On Tuesday, North Korean state media showed footage of the 평양순안국제공항 (平壤順安國際空港/Pyongyang-SunAn International Airport), which really, is located in 순안 (順安/SunAn), a region that has gone back and forth between being its own region, and being a district of 평양 (平壤/Pyongyang). Now, the airport has some shopping malls. You can get your duty-free North Korean viagra, cigarettes, and ginseng! Yay.
North Korea had requested that South Korea lift sanctions. South Korea responded, not just by saying no, but then saying that such a request is inappropriate, since the sanctions were put in place after the ROKS CheonAn was sunk, for which South Korea blames North Korea, then when South Korea wanted to talk with them while they were holding military exercises with the Americans, North Korea rebuked them. And NOW they want to lift sanctions?
According to NK News, an ethnic Chinese trader in North Korea, completely ignored restrictions of cell phone use at North Korean customs. For that, he incurred a fine of ¥3000 RMB ($483USD).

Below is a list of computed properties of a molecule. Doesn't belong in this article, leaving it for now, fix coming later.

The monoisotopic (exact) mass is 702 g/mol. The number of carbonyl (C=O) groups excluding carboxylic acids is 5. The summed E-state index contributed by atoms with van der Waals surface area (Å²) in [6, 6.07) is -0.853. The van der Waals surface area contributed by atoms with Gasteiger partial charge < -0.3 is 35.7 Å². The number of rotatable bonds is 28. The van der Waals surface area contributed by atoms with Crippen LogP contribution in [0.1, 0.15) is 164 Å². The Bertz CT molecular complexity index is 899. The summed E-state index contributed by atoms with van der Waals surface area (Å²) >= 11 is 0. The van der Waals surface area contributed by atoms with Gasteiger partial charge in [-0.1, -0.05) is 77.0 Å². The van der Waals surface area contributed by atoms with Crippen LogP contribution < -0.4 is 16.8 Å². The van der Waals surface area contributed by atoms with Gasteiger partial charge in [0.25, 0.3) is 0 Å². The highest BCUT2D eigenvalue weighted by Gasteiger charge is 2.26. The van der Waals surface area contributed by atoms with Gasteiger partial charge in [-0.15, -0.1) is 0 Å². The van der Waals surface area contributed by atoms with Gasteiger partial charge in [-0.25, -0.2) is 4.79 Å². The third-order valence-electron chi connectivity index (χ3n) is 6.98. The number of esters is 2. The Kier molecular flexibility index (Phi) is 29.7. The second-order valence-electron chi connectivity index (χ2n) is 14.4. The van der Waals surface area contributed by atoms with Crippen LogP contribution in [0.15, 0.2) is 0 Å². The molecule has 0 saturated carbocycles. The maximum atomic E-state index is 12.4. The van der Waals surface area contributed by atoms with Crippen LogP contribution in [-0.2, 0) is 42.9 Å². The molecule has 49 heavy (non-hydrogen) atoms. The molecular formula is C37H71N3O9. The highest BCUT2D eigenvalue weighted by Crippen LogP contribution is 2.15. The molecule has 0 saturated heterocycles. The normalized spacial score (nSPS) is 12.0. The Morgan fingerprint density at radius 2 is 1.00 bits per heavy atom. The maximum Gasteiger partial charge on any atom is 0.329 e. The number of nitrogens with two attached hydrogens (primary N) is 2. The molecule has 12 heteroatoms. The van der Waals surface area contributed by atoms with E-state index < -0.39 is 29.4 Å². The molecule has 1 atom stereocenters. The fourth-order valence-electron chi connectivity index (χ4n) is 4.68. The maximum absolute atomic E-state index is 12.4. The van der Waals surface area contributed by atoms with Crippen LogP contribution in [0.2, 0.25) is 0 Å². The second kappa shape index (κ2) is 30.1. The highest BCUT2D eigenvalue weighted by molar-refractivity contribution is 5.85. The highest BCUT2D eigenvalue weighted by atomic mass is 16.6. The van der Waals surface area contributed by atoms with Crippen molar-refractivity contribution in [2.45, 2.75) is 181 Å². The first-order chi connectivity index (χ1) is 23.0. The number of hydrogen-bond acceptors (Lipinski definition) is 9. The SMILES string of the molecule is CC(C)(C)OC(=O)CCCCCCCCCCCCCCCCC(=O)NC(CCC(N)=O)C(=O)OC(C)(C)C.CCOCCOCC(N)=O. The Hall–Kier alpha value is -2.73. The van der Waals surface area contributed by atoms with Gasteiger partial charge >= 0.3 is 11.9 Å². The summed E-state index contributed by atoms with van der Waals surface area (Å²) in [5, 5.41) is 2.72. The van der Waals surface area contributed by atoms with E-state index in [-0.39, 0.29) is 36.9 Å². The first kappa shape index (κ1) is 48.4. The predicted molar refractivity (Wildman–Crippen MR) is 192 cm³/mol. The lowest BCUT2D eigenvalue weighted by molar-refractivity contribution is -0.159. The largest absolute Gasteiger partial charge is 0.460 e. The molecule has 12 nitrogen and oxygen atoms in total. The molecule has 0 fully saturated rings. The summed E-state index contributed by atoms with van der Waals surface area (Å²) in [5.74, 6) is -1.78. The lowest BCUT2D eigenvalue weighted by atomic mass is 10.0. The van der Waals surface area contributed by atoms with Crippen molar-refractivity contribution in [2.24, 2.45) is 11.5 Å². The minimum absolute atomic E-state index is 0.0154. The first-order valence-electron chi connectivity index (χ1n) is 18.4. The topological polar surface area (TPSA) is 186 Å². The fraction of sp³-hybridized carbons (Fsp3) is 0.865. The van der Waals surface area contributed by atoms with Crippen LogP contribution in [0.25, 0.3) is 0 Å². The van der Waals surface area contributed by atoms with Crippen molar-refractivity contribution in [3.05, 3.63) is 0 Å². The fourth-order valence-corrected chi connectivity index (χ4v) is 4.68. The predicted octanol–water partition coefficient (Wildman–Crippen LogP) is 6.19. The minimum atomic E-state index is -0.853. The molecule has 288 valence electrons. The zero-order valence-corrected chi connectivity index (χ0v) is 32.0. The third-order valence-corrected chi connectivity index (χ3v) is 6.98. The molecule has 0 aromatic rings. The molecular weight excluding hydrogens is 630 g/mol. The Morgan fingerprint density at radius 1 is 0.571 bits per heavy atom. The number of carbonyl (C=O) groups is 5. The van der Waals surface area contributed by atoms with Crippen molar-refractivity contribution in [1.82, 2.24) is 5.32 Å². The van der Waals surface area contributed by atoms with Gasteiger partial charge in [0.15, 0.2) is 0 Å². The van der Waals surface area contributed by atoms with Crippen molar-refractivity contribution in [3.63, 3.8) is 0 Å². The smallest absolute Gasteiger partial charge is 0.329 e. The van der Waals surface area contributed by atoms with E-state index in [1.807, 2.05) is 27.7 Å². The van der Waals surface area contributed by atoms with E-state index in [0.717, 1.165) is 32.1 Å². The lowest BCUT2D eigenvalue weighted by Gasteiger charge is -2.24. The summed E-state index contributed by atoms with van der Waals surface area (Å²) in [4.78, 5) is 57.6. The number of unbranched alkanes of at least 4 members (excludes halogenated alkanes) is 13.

Do you know where the Supreme Leader might be? [(PAWStamp) “A CLUE! A CLUE!”]
程國平 (정국평/Cheng, Guo-Ping), China’s Vice Foreign Minister, says in a recent conference he attended, that the reason 김정은(金正恩/Kim, Jong-Un) couldn’t attend the V-E Day celebrations in Russia, was due to scheduling issues.
…However, according to Hong Kong-based media outlet 鳳凰衛視(Phoenix Satellite), the cancellation was due in protest over the fact that Russia wouldn’t give money nor would it supply military arms to North Korea.
…김영남 (金永南/Kim, Yong-Nam) the chairman of 최고 인민 회의 (最高人民會議/Supreme Peoples’ Assembly [SPA]) after having just finished up a trip to Indonesia, will now be attending the celebrations in 김정은‘s place.
양형섭 (楊亨燮/Yang, Hyong-Sop), vice president of the SPA, met with 李進軍 (이진군/Li, Jin-Jun) yesterday, where Yang was quoted as saying “The traditional friendship between North Korea and China, created by the older generations of leaders from both countries, is a precious treasure for both countries,” Aw… China and the North Korea are making up! Li kept selling his new silk road, and how it would benefit North Korea.
Earlier today, state media reported that the Supreme Leader inspected the February 11 Plant at the Ryongsong Machine Complex in 함흥 (咸興/Hamhung), and was quoted as having said, “The plant is a model to be followed by the whole country in updating aging equipment and making an effective use of them,”